It definitely makes sense to hold on to your existing GSE accounts. The advantage of a double presence is not to be ignored, and it gets more urgent as more merchants are jumping on the bandwagon. You do not want competitors claiming this real estate because you’re not participating. Beyond that, we are talking about a disrupted auction environment where the final legal outcomes are unknown. You should proceed rapidly, but carefully. For many merchants, this means strategically balancing the share of GSE and CSS spend in order to maximize profits.
SpendMatch ad credits
Now, this is the tricky part. Google initially offered a completely unprecedented incentive system, with up to 30% of monthly ad spend being returned to CSS-served advertisers as a “SpendMatch” ad credit within their Google Ads account. At the beginning of October, however, they announced that SpendMatch as we have come to know it will cease by the end of the month. From November 1st to December 31st 2018, there will be a fixed SpendMatch of 5% (no longer dependant on the amount of ad spend per month). At the end of the year, the SpendMatch program will shut down – maybe temporarily? We have no way of knowing at this point in time.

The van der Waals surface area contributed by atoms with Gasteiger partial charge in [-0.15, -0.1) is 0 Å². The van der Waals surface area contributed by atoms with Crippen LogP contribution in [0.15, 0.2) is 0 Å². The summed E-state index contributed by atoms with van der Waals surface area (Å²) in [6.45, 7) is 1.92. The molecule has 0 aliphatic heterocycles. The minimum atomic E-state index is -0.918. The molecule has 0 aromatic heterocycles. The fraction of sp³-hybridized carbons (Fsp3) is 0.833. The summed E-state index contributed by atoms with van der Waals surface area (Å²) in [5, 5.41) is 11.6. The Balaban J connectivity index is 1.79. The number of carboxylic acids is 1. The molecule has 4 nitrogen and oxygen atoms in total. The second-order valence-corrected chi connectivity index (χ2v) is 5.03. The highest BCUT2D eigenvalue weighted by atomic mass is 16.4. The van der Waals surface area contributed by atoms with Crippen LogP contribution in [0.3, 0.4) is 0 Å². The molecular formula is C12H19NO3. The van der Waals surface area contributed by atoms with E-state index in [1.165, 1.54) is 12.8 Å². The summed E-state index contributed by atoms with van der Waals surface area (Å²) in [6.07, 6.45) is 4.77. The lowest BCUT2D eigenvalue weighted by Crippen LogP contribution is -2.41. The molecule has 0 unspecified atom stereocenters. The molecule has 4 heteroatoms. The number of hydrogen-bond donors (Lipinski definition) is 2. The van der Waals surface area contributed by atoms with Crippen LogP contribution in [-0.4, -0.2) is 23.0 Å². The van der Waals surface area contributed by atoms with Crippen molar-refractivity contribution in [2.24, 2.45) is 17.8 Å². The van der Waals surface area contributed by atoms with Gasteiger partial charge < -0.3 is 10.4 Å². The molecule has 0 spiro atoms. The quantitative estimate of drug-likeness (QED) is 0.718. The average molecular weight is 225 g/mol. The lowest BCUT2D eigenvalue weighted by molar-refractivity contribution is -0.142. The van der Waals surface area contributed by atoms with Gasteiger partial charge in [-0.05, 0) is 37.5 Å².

What else do I have to consider as a retailer?
We believe balancing CSS and GSE accounts is still the single biggest opportunity right now to see long-term profitable growth in Google Shopping, regardless of admittedly fluctuating SpendMatch incentives, so acting fast is essential. However, steer clear of making impulsive, imprudent shifts of media budget.
Our approach is to apply machine learning to this highly-disrupted bidding environment – specifically, a predictive supervised learning model. To this end, we provide an array of technical features alongside a heavy consultancy element. The combination of human and machine intelligence offers the highest yield in terms of optimization. There are big profits to be had in the CSS opportunity, but don’t rush: whoever you work with, make sure you are selecting a reliable CSS partner who wil help you pursue long-term, stable goals. Be suspicious of anyone claiming to wave a magic wand.
What will the future of Google Shopping x CSS look like?
In one possible scenario, Google may just be one out of many shopping comparison providers with dwindling presence on the SERP. Even if this solution seems like a satisfying one to those leaning against Google in the EU proceedings, it still does not fully comply with Foundem’s demand for free placement on the SERP. Also, the amount of participating comparison shopping providers has increased dramatically since the ruling and subsequent announcement of the SpendMatch system – so has the competition. As a result of Google’s actions, classic comparison shopping providers now face a variety of competitors from similar business segments but with more modern business models. Whether that intense dilution of the CSS scene is final – or intentional – is up for debate and might come under scrutiny by the EU commission once again. In any case, the Google Shopping x CSS story is definitely not over yet.